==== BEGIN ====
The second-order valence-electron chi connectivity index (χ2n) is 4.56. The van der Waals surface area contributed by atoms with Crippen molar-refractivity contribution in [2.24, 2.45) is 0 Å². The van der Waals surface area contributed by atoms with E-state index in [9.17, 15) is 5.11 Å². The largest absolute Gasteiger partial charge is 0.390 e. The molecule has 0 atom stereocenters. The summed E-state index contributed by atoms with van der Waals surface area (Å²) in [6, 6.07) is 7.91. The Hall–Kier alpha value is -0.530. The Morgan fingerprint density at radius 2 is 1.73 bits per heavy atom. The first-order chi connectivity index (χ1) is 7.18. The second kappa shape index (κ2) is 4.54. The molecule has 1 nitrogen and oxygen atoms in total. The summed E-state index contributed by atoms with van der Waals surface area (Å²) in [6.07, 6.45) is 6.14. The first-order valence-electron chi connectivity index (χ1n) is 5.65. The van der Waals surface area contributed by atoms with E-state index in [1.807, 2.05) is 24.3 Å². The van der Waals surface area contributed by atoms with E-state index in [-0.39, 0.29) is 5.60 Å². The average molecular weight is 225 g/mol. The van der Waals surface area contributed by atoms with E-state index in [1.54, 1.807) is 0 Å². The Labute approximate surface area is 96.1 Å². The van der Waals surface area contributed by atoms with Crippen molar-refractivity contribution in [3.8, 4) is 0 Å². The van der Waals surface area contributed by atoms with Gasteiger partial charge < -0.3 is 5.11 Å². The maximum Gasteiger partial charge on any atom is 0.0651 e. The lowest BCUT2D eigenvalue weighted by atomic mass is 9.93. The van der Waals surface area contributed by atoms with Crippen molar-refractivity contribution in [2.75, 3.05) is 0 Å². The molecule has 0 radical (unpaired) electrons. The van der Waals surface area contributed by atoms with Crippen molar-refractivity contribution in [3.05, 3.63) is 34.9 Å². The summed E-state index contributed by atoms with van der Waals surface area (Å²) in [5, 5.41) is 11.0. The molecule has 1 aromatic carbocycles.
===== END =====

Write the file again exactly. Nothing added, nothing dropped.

The second-order valence-electron chi connectivity index (χ2n) is 4.56. The van der Waals surface area contributed by atoms with Crippen molar-refractivity contribution in [2.24, 2.45) is 0 Å². The van der Waals surface area contributed by atoms with E-state index in [9.17, 15) is 5.11 Å². The largest absolute Gasteiger partial charge is 0.390 e. The molecule has 0 atom stereocenters. The summed E-state index contributed by atoms with van der Waals surface area (Å²) in [6, 6.07) is 7.91. The Hall–Kier alpha value is -0.530. The Morgan fingerprint density at radius 2 is 1.73 bits per heavy atom. The first-order chi connectivity index (χ1) is 7.18. The second kappa shape index (κ2) is 4.54. The molecule has 1 nitrogen and oxygen atoms in total. The summed E-state index contributed by atoms with van der Waals surface area (Å²) in [6.07, 6.45) is 6.14. The first-order valence-electron chi connectivity index (χ1n) is 5.65. The van der Waals surface area contributed by atoms with E-state index in [1.807, 2.05) is 24.3 Å². The van der Waals surface area contributed by atoms with E-state index in [-0.39, 0.29) is 5.60 Å². The average molecular weight is 225 g/mol. The van der Waals surface area contributed by atoms with E-state index in [1.54, 1.807) is 0 Å². The Labute approximate surface area is 96.1 Å². The van der Waals surface area contributed by atoms with Crippen molar-refractivity contribution in [3.8, 4) is 0 Å². The van der Waals surface area contributed by atoms with Gasteiger partial charge < -0.3 is 5.11 Å². The maximum Gasteiger partial charge on any atom is 0.0651 e. The lowest BCUT2D eigenvalue weighted by atomic mass is 9.93. The van der Waals surface area contributed by atoms with Crippen molar-refractivity contribution in [2.75, 3.05) is 0 Å². The molecule has 0 radical (unpaired) electrons. The van der Waals surface area contributed by atoms with Crippen molar-refractivity contribution in [3.05, 3.63) is 34.9 Å². The summed E-state index contributed by atoms with van der Waals surface area (Å²) in [5, 5.41) is 11.0. The molecule has 1 aromatic carbocycles.